Literature Study GuidesWolf HallPart 6 Chapter 1 Summary

Wolf Hall | Study Guide

Hilary Mantel

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Wolf Hall | Part 6, Chapter 1 : Supremacy, 1534 | Summary

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Summary

Henry wishes he had access to the wealth owned by the Catholic Church in England, and Cromwell wants to give him this access. Cromwell suggests it is only right to use the Church's wealth for the public good. The king wants a bill to pass Parliament that assures the succession of Anne's children, and to have everyone take an oath to uphold this law of succession. The king also expresses his displeasure with Thomas More. As a result, when the bill containing the charge of treason against the Maid goes before the House of Lords, it contains not only Bishop Fisher's name but Thomas More's as well. Under pressure from his councilors, however, Henry allows More's name to be taken off, for the time being.

Cromwell takes his son Gregory with him as he visits the baby Elizabeth and Lady Mary. He tells Mary she should greet Anne respectfully when she comes to see her daughter to make life easier on herself. Mary says Anne hates her because one day she may have sons that threaten Anne's children. Cromwell tells her to simply act the part: "The queen does not expect your friendship, only an outward show." Later Gregory notes that if the king died tomorrow, even though Elizabeth is supposed to be the successor, Mary is a Tudor and she is now of age to rule.

More refuses to swear the oath to uphold the Act of Succession, even though Cromwell, Cranmer, and others try to persuade him. However, More says he will encourage the rest of his family to take the oath. Cromwell's fortunes continue to rise. He is appointed Master Secretary in Bishop Gardiner's place. Cromwell also learns that Rafe Sadler secretly married Helen Barre, one of the women Cromwell had taken into his household, and the two are expecting their first child.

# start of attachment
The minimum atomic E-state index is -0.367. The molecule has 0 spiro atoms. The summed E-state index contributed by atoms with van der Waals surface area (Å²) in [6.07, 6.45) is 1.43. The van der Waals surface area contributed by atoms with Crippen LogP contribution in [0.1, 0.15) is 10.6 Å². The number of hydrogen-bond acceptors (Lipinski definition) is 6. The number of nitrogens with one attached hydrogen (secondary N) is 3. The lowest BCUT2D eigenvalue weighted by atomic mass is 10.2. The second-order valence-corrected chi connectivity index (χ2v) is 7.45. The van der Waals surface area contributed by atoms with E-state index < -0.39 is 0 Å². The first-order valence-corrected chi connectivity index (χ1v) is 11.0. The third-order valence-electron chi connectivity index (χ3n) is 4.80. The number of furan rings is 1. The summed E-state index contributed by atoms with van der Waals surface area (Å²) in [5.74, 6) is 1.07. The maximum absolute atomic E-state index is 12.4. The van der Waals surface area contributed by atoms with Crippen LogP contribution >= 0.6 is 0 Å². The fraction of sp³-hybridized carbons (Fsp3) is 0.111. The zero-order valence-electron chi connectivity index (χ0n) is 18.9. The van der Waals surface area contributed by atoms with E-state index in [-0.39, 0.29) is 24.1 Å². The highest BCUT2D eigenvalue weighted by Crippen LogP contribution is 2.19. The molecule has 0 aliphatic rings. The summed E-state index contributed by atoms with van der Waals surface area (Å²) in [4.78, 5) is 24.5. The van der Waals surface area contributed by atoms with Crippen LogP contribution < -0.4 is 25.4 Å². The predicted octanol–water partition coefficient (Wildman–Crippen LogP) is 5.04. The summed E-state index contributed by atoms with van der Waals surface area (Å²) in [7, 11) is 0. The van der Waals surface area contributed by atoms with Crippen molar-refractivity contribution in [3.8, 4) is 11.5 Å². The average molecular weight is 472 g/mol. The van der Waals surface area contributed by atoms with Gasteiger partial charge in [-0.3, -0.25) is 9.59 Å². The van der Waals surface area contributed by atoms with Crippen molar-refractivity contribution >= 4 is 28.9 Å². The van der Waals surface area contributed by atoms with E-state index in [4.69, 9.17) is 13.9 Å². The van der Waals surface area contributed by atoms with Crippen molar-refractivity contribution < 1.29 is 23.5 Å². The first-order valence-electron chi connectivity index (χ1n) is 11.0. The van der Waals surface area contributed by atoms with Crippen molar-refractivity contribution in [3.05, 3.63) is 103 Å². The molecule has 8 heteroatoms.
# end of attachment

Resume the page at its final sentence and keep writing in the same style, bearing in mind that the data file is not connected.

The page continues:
Anne Boleyn's pregnancy, however, ends in miscarriage.

Analysis

The Act of Succession provides the drama in the chapter. It is a sticking point for Thomas More, who will not swear to it because he has chosen to align with Rome on the matter of Henry's annulment. It also points to the future. According to the Act of Succession, if Anne dies and Henry has no male heirs, Anne's daughter can reign as queen. And it is a source of tension when Cromwell visits Elizabeth and Lady Mary since she will now be out of the line of succession. Mary and Princess Elizabeth are now living in the same household, providing dramatic irony as it foreshadows the violent events of the future. For all of Henry's desire for a male heir, it is Mary and Elizabeth who will reign.

In his conversation with Bishop Fisher, Cromwell uses two contrasting metaphors to describe events. Using the theater motif, he tells Fisher he is in a puppet show: "Look around you. It's all one great puppet show." But he also uses a more serious and violent metaphor, telling Fisher, "We're at war. Just because the Emperor's soldiers aren't running down the street, don't deceive yourself—this is a war and you are in the enemy camp." Taken together two images present the jarring idea that the people acting in the events are simply puppets, and rather than presenting an entertaining play the puppets engage in war. More pointedly, Cromwell is telling Fisher he is like a puppet or a soldier, acting for those more powerful, caught up in events that will not end well for him.

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